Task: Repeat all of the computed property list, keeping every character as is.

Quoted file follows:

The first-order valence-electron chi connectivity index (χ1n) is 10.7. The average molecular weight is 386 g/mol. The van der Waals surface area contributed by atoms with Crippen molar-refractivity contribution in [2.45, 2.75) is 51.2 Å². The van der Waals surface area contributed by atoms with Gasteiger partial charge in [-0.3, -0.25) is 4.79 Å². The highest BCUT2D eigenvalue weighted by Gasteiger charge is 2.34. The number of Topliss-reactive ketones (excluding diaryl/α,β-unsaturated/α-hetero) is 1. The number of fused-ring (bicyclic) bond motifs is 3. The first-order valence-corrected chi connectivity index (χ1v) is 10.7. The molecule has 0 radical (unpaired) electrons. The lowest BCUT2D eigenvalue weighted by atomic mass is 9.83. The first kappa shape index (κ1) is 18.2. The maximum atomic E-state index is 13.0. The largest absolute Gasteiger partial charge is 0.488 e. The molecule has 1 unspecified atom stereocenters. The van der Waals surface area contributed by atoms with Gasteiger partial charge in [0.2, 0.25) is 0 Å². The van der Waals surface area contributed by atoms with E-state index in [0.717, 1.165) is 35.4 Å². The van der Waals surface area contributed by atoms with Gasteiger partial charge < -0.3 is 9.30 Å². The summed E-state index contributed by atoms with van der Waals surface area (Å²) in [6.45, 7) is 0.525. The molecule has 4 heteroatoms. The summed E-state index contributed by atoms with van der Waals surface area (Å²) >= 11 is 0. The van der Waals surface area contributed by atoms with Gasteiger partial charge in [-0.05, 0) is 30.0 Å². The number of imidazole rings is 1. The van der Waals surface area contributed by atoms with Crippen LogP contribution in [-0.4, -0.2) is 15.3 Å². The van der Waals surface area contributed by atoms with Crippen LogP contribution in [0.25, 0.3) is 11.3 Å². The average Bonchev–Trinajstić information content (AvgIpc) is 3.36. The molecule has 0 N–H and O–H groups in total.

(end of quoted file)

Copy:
The first-order valence-electron chi connectivity index (χ1n) is 10.7. The average molecular weight is 386 g/mol. The van der Waals surface area contributed by atoms with Crippen molar-refractivity contribution in [2.45, 2.75) is 51.2 Å². The van der Waals surface area contributed by atoms with Gasteiger partial charge in [-0.3, -0.25) is 4.79 Å². The highest BCUT2D eigenvalue weighted by Gasteiger charge is 2.34. The number of Topliss-reactive ketones (excluding diaryl/α,β-unsaturated/α-hetero) is 1. The number of fused-ring (bicyclic) bond motifs is 3. The first-order valence-corrected chi connectivity index (χ1v) is 10.7. The molecule has 0 radical (unpaired) electrons. The lowest BCUT2D eigenvalue weighted by atomic mass is 9.83. The first kappa shape index (κ1) is 18.2. The maximum atomic E-state index is 13.0. The largest absolute Gasteiger partial charge is 0.488 e. The molecule has 1 unspecified atom stereocenters. The van der Waals surface area contributed by atoms with Gasteiger partial charge in [0.2, 0.25) is 0 Å². The van der Waals surface area contributed by atoms with E-state index in [0.717, 1.165) is 35.4 Å². The van der Waals surface area contributed by atoms with Gasteiger partial charge < -0.3 is 9.30 Å². The summed E-state index contributed by atoms with van der Waals surface area (Å²) in [6.45, 7) is 0.525. The molecule has 4 heteroatoms. The summed E-state index contributed by atoms with van der Waals surface area (Å²) >= 11 is 0. The van der Waals surface area contributed by atoms with Gasteiger partial charge in [-0.05, 0) is 30.0 Å². The number of imidazole rings is 1. The van der Waals surface area contributed by atoms with Crippen LogP contribution in [-0.4, -0.2) is 15.3 Å². The van der Waals surface area contributed by atoms with Crippen LogP contribution in [0.25, 0.3) is 11.3 Å². The average Bonchev–Trinajstić information content (AvgIpc) is 3.36. The molecule has 0 N–H and O–H groups in total.